9/20/18 - 1/13/19

Jessie Sentivan, Guest Curator and editor of the Kay Sage Catalogue Raisonné

Kay Sage: Serene Surrealist recreates the American artist’s inaugural 1950 exhibition with the Catherine Viviano Gallery in New York. One of the few women Surrealists, Kay Sage (1898-1963) achieved notable success during her career. Sage’s representation with Catherine Viviano followed her successful solo showings at the Pierre Matisse Gallery, Julien Levy Gallery, and the San Francisco Museum of Art. The paintings included in the 1950 exhibition demonstrate a shift to diffused light, scaffold-like elements, and subdued colors, qualities for which the artist became best known. Of the original fourteen paintings shown that year, one was destroyed in a fire and one was sold from the exhibition to a private collector and has since gone missing. This intimate look at her paintings brings viewers into a dream-like world where, in Sage’s words, things are, “half mechanical, half alive.” The exhibition comprises all twelve of the extant paintings, marking their first showing as a group in over 65 years.

This exhibition is presented in conjunction with Collector and Benefactor: Kay Sage and James Thrall Soby, a focused display of six works from WCMA’s collection. 

The Kay Sage: Serene Surrealist exhibition coincides with the October 16, 2018 release of the Kay Sage Catalogue Raisonné published by Prestel.

Kay Sage

Sage was born the daughter of a wealthy senator in 1898 in Albany, New York. After her parents divorced early in her childhood, she moved with her mother to San Francisco, taking extended trips to Europe throughout her youth. In 1919, she attended the Corcoran School of Art in Washington, DC and upon moving to Rome in 1920, briefly studied at The British School and Scuola Libera delle Belle Arti. In 1936, she had her first exhibition at the Galleria del Milione in Milan. In 1937, Sage moved to Paris where she met many of the artists at the forefront of the Surrealist movement. She became romantically involved with successful Surrealist painter Yves Tanguy, with whom she moved to New York at the onset of World War II. In New York, Sage exhibited her paintings and organized exhibitions of work from Surrealist artists in France. In 1940, she married Tanguy and together they moved to Woodbury, Connecticut where they set up individual studios and continued exhibiting in New York. Upon the death of her husband in 1955, Sage became increasingly reclusive. She continued to paint and published poetry and in 1958, despite deteriorating eyesight, began working with collage. Although she was highly regarded as an artist and continued to exhibit widely with enthusiastic reviews, Sage suffered from depression and in 1963, tragically ended her life.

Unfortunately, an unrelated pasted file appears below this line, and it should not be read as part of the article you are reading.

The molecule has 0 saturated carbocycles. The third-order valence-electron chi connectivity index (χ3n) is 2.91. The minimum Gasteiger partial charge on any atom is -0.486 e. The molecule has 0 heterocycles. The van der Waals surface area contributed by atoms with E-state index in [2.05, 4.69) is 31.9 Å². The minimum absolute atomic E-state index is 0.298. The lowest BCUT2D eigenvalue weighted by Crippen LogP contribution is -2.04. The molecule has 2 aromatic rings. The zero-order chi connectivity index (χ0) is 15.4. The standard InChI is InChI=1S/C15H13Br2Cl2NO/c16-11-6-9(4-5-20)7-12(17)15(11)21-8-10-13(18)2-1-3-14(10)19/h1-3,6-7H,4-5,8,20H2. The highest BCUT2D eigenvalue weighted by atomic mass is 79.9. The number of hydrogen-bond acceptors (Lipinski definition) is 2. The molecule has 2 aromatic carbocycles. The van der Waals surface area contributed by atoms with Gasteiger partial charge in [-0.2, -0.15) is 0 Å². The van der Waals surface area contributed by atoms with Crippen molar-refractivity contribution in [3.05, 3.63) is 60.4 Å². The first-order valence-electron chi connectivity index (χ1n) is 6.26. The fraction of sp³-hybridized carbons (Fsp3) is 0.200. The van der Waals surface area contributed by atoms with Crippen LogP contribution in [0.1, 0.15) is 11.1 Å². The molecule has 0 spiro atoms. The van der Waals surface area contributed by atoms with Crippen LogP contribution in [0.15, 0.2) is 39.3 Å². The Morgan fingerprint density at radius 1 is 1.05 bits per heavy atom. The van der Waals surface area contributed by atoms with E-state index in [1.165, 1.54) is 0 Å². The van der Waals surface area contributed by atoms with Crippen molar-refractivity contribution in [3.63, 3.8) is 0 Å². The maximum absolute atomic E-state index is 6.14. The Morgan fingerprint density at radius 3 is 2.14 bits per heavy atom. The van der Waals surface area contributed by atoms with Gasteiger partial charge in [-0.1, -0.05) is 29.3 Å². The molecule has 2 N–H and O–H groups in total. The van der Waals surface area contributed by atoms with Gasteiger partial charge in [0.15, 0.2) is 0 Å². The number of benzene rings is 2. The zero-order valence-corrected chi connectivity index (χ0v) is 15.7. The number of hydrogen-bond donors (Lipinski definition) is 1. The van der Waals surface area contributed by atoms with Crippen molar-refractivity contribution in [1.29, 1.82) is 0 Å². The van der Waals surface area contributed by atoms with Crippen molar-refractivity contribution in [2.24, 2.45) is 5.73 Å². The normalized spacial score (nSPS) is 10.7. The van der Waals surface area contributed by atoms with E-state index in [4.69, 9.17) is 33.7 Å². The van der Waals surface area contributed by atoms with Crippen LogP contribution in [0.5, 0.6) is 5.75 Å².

Guest Curator

Jessie Sentivan is an independent art historian and curator. She has held positions at the Williams College Museum of Art and the Arthur Dove Catalogue Raisonné Project, and was a contributing editor of the Hans Hofmann Catalogue Raisonné of Paintings. Sentivan is currently the Project Manager of Catalogue Raisonné for the Helen Frankenthaler Foundation.


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